How Peoria's higher ed institutions plan to train up 1,000 new IT professionals over the next 3 years
The Peoria area's three major institutions of higher learning are embarking on a major initiative to train up more than 1,000 skilled information technology workers over the next three years.
Illinois Central College, Bradley University, Eureka College, and 40 community companies and nonprofits are partnering to use a $15 million Good Jobs Challenge Grant from the U.S. Economic Development Administration to build an IT workforce credential pipeline.
"The IT field continues to be a critical industry with growing workforce needs," said ICC President Dr. Sheila Quirk-Bailey. "And this effort will not only help to meet those needs for Illinois businesses, but also give hundreds of individuals greater opportunity to earn higher wages in a short period of time."
The ICC-led proposal was one of 32 out of more than 500 applicants selected by the U.S. EDA, and one of just two community college programs funded.
Quirk-Bailey said the initiative places particular focus on removing barriers through wraparound services for people impacted by poverty and participants of color. She said the scope of the program stretches from dual-credit high school courses all the way through advanced post-baccalaureate training for current IT workers.
Eureka College will use $2.6 million in grant funds towards cybersecurity workforce development.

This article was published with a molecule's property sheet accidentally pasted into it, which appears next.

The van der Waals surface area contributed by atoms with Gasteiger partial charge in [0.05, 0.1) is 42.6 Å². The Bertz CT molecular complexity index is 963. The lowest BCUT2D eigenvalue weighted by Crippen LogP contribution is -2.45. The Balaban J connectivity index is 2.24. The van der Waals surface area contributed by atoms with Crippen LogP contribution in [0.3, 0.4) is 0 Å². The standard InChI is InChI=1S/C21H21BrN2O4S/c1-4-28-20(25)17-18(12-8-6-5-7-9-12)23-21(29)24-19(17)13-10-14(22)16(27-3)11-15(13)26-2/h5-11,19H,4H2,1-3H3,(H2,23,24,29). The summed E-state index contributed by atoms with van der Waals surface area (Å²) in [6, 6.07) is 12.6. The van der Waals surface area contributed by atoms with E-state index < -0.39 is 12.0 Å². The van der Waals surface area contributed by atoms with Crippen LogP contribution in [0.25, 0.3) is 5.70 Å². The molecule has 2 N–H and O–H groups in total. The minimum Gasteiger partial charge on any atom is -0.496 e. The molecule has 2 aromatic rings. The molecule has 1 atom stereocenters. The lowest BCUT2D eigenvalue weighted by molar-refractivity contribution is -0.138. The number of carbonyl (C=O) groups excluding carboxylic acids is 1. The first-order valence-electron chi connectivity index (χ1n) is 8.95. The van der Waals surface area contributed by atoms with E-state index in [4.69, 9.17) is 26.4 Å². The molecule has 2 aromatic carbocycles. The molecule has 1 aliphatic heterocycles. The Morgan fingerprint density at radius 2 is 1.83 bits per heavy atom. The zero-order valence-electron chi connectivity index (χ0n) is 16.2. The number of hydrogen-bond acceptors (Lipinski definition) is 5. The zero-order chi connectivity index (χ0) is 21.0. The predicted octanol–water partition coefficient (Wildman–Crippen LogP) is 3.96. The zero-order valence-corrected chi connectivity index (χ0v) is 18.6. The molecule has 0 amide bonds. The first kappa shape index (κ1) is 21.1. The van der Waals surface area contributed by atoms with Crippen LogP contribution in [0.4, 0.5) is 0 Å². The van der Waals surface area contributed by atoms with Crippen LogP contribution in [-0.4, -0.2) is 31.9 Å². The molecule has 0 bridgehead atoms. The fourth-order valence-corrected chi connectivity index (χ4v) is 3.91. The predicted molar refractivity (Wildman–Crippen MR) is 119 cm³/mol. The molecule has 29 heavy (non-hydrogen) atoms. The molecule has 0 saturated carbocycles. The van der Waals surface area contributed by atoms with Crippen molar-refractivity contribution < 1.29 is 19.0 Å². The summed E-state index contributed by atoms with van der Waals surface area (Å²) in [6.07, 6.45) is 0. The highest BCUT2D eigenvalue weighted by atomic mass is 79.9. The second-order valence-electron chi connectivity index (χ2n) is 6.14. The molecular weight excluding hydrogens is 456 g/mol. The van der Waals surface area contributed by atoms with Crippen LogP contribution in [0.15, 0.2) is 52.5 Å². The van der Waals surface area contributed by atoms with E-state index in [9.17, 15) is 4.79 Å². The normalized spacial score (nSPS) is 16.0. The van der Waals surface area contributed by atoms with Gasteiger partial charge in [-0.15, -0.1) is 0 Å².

"We want to continue our forward progress toward the goal of at least 60% of our community having a needed post secondary credential in hand and being able to earn above a living wage," said Eureka College President Dr. Jamel Wright.
Bradley University plans to use its roughly $2 million in sub-award grant funds to create microcredential courses in IT healthcare, math, technology trades and programming, as well as junior and senior high school STEM camps for underserved communities.
Bradley University President Stephen Standifird said some of the money will be used to create a "one-button" recording studio in Westlake Hall, and a community laptop loan program for learners upgrading their skills in microcredential programs. He said the grant money also covers the cost of industry certification testing fees.
Greater Peoria Economic Development Council CEO Chris Setti said a skilled workforce is a prerequisite needed to grow jobs and businesses.
"It's something like this, this sort of initiative, that we can actually sell as a region to companies that aren't here that understand that we have an a pipeline of talent that we are building, too," Setti said. "Because when companies think about investment decisions, they don't just think about what's available today, but what will be available in a generation."
That's a sentiment Jesse Alexander, chief revenue officer for IT company DYOPATH, agrees with.
"I'm glad that we can be part of this as the business that's gonna say yes, that's going to hire, because we're looking to hire new people. We're looking to upskill new people," he said.
Quirk-Bailey said the highest demand in IT jobs is for employees skilled in specific programming languages, cybersecurity, networking, and web development. Peoria's burgeoning health care industry also has a great need for IT workers, she said.
She said ICC, Bradley, and Eureka will be working with their other partners to get the training program fully up-and-running over the next several months, but she and Standifird said the work has already begun. Wright said she's confident things are headed in the right direction.
"Over the next several months, and definitely by the spring semester, we'll be ready to rock and roll really with getting some of the other infrastructure in place that we need," said Wright.
For more information, call (309) 657-1949.